You can always reinstall the program later, or find an alternative program in the Ubuntu or Debian repository. For example, if you find that the Google Chrome web browser is slowing your computer down, causing another program to malfunction or causing your computer to crash, then you can uninstall it and install another browser, like Firefox or Chromium instead. To install a program at the command line, simply type the following:

sudo apt-get install (package name)

This command installs programs directly from the Ubuntu or Debian Linux repositories. If the program isn’t available through the repositories, you may be able to download and install it using the “dpkg” command. First, download the program using wget:

wget (URL of Debian file)

Debian files end in the .deb extension. If the file is compressed or archived, (for example, if it ends in .tar or .gz) extract it.

Then, install the file with this command:

sudo dpkg -i (Debian file)

These tips should get your Linux system up and running smoothly again in most situations. Good luck!

GIMP Photo Editor Tutorial: How to Brighten Yellow or Dark Portrait Photos Using the Curves Tool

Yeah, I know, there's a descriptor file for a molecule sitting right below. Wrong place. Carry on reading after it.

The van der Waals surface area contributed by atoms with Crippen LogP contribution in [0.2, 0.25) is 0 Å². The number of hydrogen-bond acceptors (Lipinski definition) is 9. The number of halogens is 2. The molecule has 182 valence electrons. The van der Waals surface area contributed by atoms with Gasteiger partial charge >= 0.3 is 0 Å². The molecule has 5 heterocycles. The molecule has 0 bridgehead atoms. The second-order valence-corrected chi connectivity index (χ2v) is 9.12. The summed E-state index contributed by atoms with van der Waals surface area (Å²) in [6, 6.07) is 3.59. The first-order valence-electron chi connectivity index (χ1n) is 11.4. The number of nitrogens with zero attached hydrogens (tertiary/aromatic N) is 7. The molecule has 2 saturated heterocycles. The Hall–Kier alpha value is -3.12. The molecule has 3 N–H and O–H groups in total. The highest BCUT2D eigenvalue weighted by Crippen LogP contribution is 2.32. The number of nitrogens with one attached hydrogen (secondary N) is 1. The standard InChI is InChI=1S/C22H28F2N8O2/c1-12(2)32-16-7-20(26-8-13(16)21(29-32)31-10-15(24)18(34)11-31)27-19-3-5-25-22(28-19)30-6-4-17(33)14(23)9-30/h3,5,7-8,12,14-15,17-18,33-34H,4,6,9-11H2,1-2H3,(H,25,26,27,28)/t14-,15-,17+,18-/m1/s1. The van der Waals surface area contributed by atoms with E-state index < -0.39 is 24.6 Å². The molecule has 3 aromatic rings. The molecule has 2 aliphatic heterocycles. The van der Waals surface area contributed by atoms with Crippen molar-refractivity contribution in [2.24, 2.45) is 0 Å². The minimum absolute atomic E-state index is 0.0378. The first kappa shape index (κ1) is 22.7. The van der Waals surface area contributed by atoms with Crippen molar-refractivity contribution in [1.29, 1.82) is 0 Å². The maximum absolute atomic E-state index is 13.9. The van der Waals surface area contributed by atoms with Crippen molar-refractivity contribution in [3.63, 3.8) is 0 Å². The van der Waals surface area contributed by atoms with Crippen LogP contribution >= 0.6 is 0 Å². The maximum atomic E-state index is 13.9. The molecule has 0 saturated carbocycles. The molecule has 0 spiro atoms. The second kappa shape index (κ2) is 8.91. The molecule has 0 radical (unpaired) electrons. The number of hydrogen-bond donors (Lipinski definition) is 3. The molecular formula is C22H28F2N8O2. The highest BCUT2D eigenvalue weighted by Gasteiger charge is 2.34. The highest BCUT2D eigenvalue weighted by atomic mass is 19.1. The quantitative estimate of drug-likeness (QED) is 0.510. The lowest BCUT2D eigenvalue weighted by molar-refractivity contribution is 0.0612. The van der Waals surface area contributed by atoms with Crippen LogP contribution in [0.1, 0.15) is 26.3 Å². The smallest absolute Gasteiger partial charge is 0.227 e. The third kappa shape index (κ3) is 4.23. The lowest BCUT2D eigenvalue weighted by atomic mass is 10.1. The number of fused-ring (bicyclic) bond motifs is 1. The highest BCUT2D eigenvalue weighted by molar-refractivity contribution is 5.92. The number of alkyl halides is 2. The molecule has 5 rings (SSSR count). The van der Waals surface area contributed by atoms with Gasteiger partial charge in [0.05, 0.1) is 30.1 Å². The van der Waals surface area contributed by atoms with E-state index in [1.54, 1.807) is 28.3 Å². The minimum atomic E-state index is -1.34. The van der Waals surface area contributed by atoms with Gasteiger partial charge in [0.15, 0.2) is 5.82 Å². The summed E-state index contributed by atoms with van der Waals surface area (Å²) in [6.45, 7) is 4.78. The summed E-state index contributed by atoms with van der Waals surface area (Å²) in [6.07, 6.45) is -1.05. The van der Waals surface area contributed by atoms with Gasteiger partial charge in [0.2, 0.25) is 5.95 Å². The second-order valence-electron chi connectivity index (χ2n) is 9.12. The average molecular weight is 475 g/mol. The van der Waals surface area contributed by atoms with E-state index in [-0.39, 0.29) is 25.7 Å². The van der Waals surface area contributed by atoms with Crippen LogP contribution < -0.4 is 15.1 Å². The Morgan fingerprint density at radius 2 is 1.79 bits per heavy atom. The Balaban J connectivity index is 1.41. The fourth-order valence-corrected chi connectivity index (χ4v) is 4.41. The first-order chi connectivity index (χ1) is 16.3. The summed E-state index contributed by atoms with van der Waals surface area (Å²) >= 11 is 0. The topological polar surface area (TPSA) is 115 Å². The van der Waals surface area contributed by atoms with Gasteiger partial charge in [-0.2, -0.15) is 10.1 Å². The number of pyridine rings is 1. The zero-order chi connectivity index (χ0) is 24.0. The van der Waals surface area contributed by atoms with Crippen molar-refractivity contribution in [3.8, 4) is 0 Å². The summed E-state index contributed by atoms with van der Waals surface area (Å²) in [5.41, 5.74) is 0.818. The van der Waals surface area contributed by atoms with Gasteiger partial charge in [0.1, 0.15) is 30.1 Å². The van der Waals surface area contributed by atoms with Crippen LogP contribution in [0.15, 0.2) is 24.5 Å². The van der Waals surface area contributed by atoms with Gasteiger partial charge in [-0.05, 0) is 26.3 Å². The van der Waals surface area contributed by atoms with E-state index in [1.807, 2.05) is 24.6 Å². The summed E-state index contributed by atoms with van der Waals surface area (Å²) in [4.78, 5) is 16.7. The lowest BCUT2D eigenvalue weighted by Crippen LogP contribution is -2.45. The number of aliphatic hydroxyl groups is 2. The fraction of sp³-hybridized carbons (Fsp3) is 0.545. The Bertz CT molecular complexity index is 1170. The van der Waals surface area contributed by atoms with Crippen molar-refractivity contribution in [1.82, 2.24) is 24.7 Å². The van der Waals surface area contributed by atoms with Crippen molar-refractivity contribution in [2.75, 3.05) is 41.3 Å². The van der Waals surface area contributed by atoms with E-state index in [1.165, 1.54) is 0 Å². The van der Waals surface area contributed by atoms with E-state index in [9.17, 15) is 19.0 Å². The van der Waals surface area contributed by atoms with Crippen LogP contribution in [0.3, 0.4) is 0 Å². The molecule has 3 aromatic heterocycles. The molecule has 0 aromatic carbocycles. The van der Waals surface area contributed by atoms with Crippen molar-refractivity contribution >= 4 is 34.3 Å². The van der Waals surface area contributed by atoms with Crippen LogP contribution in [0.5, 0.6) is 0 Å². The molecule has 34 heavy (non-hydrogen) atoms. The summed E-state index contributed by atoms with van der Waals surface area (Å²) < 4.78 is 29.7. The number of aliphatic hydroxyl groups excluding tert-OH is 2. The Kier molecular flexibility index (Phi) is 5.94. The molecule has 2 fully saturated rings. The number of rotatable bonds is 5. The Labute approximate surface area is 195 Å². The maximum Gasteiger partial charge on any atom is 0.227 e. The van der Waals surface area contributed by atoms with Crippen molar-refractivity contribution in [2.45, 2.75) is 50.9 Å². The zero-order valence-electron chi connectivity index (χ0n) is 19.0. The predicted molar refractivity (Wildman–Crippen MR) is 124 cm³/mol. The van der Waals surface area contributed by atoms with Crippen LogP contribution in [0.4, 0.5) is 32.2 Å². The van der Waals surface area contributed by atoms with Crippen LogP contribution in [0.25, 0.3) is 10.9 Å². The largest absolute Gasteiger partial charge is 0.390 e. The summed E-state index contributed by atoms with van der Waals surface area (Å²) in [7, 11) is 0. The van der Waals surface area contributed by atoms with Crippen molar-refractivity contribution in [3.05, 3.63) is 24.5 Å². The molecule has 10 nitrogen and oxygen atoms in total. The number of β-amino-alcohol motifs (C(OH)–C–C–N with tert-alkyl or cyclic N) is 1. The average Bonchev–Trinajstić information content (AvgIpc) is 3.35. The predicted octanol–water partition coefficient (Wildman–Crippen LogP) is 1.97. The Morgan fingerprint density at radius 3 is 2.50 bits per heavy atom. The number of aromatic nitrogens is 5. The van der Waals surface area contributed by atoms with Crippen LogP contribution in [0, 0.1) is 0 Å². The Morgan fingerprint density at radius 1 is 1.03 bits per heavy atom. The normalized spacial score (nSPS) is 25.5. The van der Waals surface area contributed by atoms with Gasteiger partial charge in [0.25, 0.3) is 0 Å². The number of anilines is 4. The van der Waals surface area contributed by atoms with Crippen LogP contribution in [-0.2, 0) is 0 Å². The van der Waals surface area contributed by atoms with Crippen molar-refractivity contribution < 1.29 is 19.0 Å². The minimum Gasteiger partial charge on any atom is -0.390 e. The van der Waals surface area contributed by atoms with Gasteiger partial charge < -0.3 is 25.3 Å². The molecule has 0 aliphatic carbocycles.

If you take a lot of photos like I do, chances are you have quite a few pictures that are too yellow or dark. This can happen when you take pictures under low light conditions such as a room with a light bulb or light coming through a closed window.  This technique can also be used to save precious old photographs that have become yellowed or darkened with age.. Underexposed or faded photos like these can be easily salvaged using software in Linux. My favorite tool for editing photos is GIMP, the GNU Image Manipulation Program, which is an image editing program similar to Photoshop. GIMP will also work on Windows or Mac, if you’re not ready to try out Linux just yet, although the only way to install GIMP on a Mac at this time is by using a Macport. In many Linux distributions, you can install GIMP directly for free directly from the repositories. You can also download GIMP for free from the website, from, or from